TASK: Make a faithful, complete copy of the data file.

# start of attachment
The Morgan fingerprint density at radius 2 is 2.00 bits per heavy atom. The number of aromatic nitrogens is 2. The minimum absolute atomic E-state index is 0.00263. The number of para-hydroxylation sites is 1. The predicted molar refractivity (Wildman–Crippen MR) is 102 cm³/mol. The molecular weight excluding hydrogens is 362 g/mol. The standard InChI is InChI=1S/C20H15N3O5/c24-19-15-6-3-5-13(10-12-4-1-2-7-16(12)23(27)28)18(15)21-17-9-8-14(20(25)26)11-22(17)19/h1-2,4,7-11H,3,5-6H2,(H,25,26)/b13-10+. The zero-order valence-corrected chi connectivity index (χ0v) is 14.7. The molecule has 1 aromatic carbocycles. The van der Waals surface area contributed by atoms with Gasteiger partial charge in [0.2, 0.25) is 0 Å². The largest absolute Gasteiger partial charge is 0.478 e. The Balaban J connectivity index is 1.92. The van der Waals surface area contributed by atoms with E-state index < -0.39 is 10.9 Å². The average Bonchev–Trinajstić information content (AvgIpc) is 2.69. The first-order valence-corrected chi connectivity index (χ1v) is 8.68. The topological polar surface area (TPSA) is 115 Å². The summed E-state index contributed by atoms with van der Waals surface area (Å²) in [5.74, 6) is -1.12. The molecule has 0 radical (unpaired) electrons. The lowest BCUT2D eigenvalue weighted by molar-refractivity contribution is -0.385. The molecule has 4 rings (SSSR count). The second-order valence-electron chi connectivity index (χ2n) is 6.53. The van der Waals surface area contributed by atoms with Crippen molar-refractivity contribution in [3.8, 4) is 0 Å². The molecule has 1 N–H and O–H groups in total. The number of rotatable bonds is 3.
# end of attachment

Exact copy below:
The Morgan fingerprint density at radius 2 is 2.00 bits per heavy atom. The number of aromatic nitrogens is 2. The minimum absolute atomic E-state index is 0.00263. The number of para-hydroxylation sites is 1. The predicted molar refractivity (Wildman–Crippen MR) is 102 cm³/mol. The molecular weight excluding hydrogens is 362 g/mol. The standard InChI is InChI=1S/C20H15N3O5/c24-19-15-6-3-5-13(10-12-4-1-2-7-16(12)23(27)28)18(15)21-17-9-8-14(20(25)26)11-22(17)19/h1-2,4,7-11H,3,5-6H2,(H,25,26)/b13-10+. The zero-order valence-corrected chi connectivity index (χ0v) is 14.7. The molecule has 1 aromatic carbocycles. The van der Waals surface area contributed by atoms with Gasteiger partial charge in [0.2, 0.25) is 0 Å². The largest absolute Gasteiger partial charge is 0.478 e. The Balaban J connectivity index is 1.92. The van der Waals surface area contributed by atoms with E-state index < -0.39 is 10.9 Å². The average Bonchev–Trinajstić information content (AvgIpc) is 2.69. The first-order valence-corrected chi connectivity index (χ1v) is 8.68. The topological polar surface area (TPSA) is 115 Å². The summed E-state index contributed by atoms with van der Waals surface area (Å²) in [5.74, 6) is -1.12. The molecule has 0 radical (unpaired) electrons. The lowest BCUT2D eigenvalue weighted by molar-refractivity contribution is -0.385. The molecule has 4 rings (SSSR count). The second-order valence-electron chi connectivity index (χ2n) is 6.53. The van der Waals surface area contributed by atoms with Crippen molar-refractivity contribution in [3.8, 4) is 0 Å². The molecule has 1 N–H and O–H groups in total. The number of rotatable bonds is 3.